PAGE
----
“These unaccompanied children are not America’s enemy,” said Jackson Lee, who spent three days touring detention centers turned into makeshift shelters that are overflowing with children in the Rio Grande Valley.

[…]

“It would not be humane to put these children on planes and buses to ship them back. They could be killed by the cartels and gangs at home. They are not a security threat to us,” Jackson Lee said. “What mother would not send their children here if they were told they had to join the gang or be shot to death?”

The congresswoman told of seeing “frightened children who just want to be comforted” at the shelters, stressing America has always received those who fled persecution.

Her comments come against a backdrop of rising tension this week in places like Murrieta, Calif., where protesters turned away three busloads of immigrants that rolled into their town. Efforts to set up a detention center there were thwarted, and the undocumented immigrants were relocated to San Diego.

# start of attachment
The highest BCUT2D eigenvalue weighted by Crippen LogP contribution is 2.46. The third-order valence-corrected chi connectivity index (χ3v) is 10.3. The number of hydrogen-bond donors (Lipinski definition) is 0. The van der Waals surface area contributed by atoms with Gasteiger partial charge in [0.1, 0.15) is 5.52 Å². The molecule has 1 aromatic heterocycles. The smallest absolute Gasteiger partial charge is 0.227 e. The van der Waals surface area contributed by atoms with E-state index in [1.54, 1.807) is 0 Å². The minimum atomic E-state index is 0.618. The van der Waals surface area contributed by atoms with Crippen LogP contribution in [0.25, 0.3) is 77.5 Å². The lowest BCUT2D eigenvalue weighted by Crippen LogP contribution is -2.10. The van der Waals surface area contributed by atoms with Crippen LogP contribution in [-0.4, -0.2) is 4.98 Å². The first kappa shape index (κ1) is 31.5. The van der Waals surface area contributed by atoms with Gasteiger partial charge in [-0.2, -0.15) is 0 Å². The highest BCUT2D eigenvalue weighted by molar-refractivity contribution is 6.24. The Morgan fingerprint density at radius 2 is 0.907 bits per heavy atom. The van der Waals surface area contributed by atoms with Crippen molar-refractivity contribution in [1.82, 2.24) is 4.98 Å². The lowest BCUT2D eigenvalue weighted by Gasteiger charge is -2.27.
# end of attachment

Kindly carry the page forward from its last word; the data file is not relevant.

As Jackson Lee states, this is a humanitarian crisis, not a national security threat.  Many of these children and families are fleeing unspeakable crimes in their homeland, including massive gang violence, murder and rape.

In a recent article, Diane Washington Valdez of the El Paso Times reported just how pervasive child sex trafficking is in the neighboring city of Juarez, Mexico…

Juárez is one of the Mexican cities where child-sex tourism persists, according to a U.S. State Department report on international human trafficking released Friday in Washington, D.C.